Some Questions &
Answers on Sword Weight
Q: How much did European swords really weigh in the Middle
Ages and the Renaissance?
A: The average sword only weighed between two and a half and three
and a half pounds. There were exceptions to this; some
swords were lighter than average, some were heavier, but the vast
majority of swords fell in this range. Medieval and Renaissance
swords were also very well balanced, making them quick and deadly.
A sword’s balance (how the weight is distributed along the
sword) is every bit as important. A well-balanced sword can feel
lighter than one which actually weighs more. Whereas, as a poorly-balanced
sword can feel heavier and more awkward than another that actually
does weighs more.
Q: Didn’t swords have to be heavy?
A: No. A heavy sword would have been too slow and clumsy, and a
person with a lighter, more agile weapon (such as a spear) would
be able to fight circles around the swordsman. It’s
important to remember that Medieval and Renaissance sword makers
got immediate feedback about the quality of their weapons. A poorly
made sword could get its owner killed in combat, and that would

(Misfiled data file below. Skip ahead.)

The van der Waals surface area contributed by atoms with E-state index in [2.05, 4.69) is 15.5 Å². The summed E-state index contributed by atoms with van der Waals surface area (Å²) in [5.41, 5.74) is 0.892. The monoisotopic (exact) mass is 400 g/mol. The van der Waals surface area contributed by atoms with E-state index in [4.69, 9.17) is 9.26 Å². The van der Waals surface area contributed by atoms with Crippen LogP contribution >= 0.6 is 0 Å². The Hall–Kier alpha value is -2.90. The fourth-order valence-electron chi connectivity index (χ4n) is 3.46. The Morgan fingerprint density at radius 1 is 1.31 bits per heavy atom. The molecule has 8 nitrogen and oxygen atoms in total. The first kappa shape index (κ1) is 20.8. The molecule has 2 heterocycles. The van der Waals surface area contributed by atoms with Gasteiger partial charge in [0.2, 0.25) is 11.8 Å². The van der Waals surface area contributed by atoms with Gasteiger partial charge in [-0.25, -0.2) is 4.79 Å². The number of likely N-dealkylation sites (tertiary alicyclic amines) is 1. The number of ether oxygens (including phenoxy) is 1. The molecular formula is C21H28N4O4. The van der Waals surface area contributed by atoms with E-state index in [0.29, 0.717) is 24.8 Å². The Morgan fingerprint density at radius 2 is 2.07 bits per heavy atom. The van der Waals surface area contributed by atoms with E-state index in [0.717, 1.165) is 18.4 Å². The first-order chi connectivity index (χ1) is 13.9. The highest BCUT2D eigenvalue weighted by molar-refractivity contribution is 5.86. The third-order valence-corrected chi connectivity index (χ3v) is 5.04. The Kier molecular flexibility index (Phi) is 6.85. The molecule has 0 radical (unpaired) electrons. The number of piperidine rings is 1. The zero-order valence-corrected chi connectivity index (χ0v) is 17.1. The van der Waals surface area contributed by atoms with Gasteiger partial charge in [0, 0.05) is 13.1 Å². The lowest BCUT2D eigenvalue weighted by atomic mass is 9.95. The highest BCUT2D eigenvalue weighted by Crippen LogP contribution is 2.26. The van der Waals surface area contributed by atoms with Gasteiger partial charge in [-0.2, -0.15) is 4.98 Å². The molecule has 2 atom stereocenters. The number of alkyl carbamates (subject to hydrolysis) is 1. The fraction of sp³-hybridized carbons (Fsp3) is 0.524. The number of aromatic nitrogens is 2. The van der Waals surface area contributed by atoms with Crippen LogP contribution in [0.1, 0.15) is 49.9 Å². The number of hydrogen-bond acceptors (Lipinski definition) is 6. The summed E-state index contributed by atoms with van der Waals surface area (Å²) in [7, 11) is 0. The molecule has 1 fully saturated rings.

cost the swordsmith a customer as well as his reputation.
Q: If swords weren’t heavy, how could they cut through
A: Swords didn’t cut through plate. Fencing manuals
from the Middle Ages show a great deal of techniques to use against
an armored opponent. None of them show fighters trying to cut through
hardened steel plates. If your opponent was wearing it, the general
idea was to thrust the point of your sword into a gap in your opponent’s
armor, such as an eye slit or armpit. Cuts against an armored opponent
were really made to force them to have to defend and lose their
ability to attack. In the process this caused an opening elsewhere
where a thrust could be made or even a cut delivered to an unprotected
Q: How do we know what swords really weighed?
A: ARMA Scholars, and museum curators, arms collectors, expert sword
makers, and others have all had the opportunity on several occasions
to examine and weigh real antique swords. Also, documents,
such as the catalogues from museum and arms collections all show
weights of real swords. Even the largest and heaviest combat swords
were on average 3 or 4 pounds, with only a few in the 7-9 pound
Q: I recently saw a show on TV where an expert said swords
in the Middle Ages were heavy and weighed as much as 40 pounds.
Didn’t he know what he was talking about?